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What is West Virginia law concerning comparative fault?

For most of its history, West Virginia has used the legal doctrine of joint and several liability when it comes to allocating damages among multiple defendants. “Joint and several” means that the plaintiff can collect damages from all of the defendants, or any one of them, in any proportion. This can, and has led to situations in which more than one defendant is found liable, but in the end only one of them pays the damages award.

Naturally, defendants who end up paying more than they consider to be their fair share of damages have considered joint and several liability to be unfair. And in March of this year the state legislature and the governor came to agree with them, signing into law “comparative fault” legislation that does away with joint and several liability. The law has become effective 90 days after its signature, so as of June of 2015 comparative fault has supplanted joint and several liability in West Virginia.

Now, if for example you are involved in a multi-car accident and more than one other driver is at fault, if you take the matter to court and prevail there the amount that the multiple defendants will owe will be based only on the portion of the blame that the jury assigns to them. For example, if the jury decides that you were 25 percent at fault, and of two defendants one was 45 percent at fault and the other was 30 percent at fault and your damages award is $100,000, your award will break down as follows:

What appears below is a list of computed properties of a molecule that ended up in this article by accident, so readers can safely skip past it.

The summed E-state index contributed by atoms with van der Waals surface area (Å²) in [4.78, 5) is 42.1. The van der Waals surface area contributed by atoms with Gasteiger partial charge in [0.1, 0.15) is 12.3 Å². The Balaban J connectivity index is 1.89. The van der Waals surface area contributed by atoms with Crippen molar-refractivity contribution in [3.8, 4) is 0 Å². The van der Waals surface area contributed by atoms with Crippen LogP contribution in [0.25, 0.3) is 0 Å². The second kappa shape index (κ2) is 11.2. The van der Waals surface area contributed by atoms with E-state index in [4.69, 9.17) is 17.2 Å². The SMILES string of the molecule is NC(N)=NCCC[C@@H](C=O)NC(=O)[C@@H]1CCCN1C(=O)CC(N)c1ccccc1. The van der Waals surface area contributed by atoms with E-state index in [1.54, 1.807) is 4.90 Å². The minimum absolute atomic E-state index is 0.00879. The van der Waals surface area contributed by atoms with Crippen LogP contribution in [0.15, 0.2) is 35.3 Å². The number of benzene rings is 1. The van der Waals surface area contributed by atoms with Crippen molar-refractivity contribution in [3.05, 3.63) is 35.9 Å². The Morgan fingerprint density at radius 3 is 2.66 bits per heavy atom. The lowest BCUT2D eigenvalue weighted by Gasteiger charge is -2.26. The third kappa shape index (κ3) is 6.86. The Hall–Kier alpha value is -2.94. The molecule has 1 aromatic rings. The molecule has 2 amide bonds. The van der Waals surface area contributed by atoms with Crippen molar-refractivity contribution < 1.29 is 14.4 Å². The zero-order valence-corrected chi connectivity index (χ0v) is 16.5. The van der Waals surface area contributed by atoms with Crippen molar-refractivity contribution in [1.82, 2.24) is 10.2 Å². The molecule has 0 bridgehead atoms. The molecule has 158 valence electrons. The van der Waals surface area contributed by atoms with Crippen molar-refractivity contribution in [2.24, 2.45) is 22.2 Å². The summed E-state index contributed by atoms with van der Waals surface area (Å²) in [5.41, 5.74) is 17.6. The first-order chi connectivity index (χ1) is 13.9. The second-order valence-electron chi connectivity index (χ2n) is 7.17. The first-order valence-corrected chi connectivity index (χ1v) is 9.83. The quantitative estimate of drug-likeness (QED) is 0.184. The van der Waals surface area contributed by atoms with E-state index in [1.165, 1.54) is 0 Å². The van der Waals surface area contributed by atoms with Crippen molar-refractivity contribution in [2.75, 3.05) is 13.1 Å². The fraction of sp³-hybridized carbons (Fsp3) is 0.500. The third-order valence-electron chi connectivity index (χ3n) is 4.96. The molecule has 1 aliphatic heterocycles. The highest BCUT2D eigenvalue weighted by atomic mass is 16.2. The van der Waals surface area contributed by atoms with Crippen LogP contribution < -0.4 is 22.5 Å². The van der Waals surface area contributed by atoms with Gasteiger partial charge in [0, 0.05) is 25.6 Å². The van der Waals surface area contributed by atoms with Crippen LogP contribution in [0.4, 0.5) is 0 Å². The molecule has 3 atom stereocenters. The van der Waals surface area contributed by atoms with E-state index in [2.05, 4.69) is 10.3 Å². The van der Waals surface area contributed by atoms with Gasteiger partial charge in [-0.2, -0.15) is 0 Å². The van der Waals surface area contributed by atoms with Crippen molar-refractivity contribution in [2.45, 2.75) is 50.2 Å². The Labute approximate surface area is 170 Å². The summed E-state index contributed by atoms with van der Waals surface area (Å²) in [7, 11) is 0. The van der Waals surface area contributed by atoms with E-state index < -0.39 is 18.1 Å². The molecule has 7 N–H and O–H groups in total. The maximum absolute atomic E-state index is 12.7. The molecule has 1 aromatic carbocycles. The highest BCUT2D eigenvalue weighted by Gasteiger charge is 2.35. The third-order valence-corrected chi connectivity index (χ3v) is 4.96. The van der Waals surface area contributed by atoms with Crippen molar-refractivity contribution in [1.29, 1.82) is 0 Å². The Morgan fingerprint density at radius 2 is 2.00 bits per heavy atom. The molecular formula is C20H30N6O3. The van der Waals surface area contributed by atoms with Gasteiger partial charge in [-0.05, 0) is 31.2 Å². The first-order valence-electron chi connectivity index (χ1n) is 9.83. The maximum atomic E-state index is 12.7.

• The overall sum will be reduced to $75,000, reflecting your share of fault
  • One defendant will owe $45,000
  • The other defendant will owe $30,000

Except for certain narrow circumstances, which we will look at in a later post, you will not be able to collect $75,000 from just one of the defendants, which would have been the case under the old joint and several liability system.

The new comparative fault law has some other provisions which are beyond the scope of this post. What you read here is intended only for informational purposes, and is not meant to be legal advice. If you have been in a car accident and want to know how the changes in the law may affect you, we recommend that you consult with a personal injury attorney licensed in this state.

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